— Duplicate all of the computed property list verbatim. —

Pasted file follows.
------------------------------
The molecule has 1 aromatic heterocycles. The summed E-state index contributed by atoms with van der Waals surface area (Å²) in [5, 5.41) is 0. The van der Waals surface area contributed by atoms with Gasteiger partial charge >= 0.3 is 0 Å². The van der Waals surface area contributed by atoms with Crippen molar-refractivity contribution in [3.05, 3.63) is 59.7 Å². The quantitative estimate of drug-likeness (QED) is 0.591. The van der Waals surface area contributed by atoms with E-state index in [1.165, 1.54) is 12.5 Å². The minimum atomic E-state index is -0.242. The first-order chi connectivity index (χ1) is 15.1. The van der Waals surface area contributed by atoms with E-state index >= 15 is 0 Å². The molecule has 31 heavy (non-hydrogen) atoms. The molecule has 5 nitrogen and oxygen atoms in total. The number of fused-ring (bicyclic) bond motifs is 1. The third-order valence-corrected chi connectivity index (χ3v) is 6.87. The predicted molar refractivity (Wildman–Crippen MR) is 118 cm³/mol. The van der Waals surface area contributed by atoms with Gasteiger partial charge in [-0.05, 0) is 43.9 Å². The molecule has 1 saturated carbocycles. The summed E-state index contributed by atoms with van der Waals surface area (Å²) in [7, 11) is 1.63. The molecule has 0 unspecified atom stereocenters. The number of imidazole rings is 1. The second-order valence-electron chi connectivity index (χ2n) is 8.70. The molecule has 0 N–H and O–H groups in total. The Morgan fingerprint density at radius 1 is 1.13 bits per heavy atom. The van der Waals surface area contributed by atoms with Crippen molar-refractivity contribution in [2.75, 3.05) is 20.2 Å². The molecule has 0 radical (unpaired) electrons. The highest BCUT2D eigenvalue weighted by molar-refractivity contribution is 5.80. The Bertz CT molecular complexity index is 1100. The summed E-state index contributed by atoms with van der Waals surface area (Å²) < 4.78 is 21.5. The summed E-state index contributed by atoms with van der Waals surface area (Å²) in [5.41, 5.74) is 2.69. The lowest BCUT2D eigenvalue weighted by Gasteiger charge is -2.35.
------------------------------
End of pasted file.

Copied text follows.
The molecule has 1 aromatic heterocycles. The summed E-state index contributed by atoms with van der Waals surface area (Å²) in [5, 5.41) is 0. The van der Waals surface area contributed by atoms with Gasteiger partial charge >= 0.3 is 0 Å². The van der Waals surface area contributed by atoms with Crippen molar-refractivity contribution in [3.05, 3.63) is 59.7 Å². The quantitative estimate of drug-likeness (QED) is 0.591. The van der Waals surface area contributed by atoms with E-state index in [1.165, 1.54) is 12.5 Å². The minimum atomic E-state index is -0.242. The first-order chi connectivity index (χ1) is 15.1. The van der Waals surface area contributed by atoms with E-state index >= 15 is 0 Å². The molecule has 31 heavy (non-hydrogen) atoms. The molecule has 5 nitrogen and oxygen atoms in total. The number of fused-ring (bicyclic) bond motifs is 1. The third-order valence-corrected chi connectivity index (χ3v) is 6.87. The predicted molar refractivity (Wildman–Crippen MR) is 118 cm³/mol. The van der Waals surface area contributed by atoms with Gasteiger partial charge in [-0.05, 0) is 43.9 Å². The molecule has 1 saturated carbocycles. The summed E-state index contributed by atoms with van der Waals surface area (Å²) in [7, 11) is 1.63. The molecule has 0 unspecified atom stereocenters. The number of imidazole rings is 1. The second-order valence-electron chi connectivity index (χ2n) is 8.70. The molecule has 0 N–H and O–H groups in total. The Morgan fingerprint density at radius 1 is 1.13 bits per heavy atom. The van der Waals surface area contributed by atoms with Crippen molar-refractivity contribution in [2.75, 3.05) is 20.2 Å². The molecule has 0 radical (unpaired) electrons. The highest BCUT2D eigenvalue weighted by molar-refractivity contribution is 5.80. The Bertz CT molecular complexity index is 1100. The summed E-state index contributed by atoms with van der Waals surface area (Å²) < 4.78 is 21.5. The summed E-state index contributed by atoms with van der Waals surface area (Å²) in [5.41, 5.74) is 2.69. The lowest BCUT2D eigenvalue weighted by Gasteiger charge is -2.35.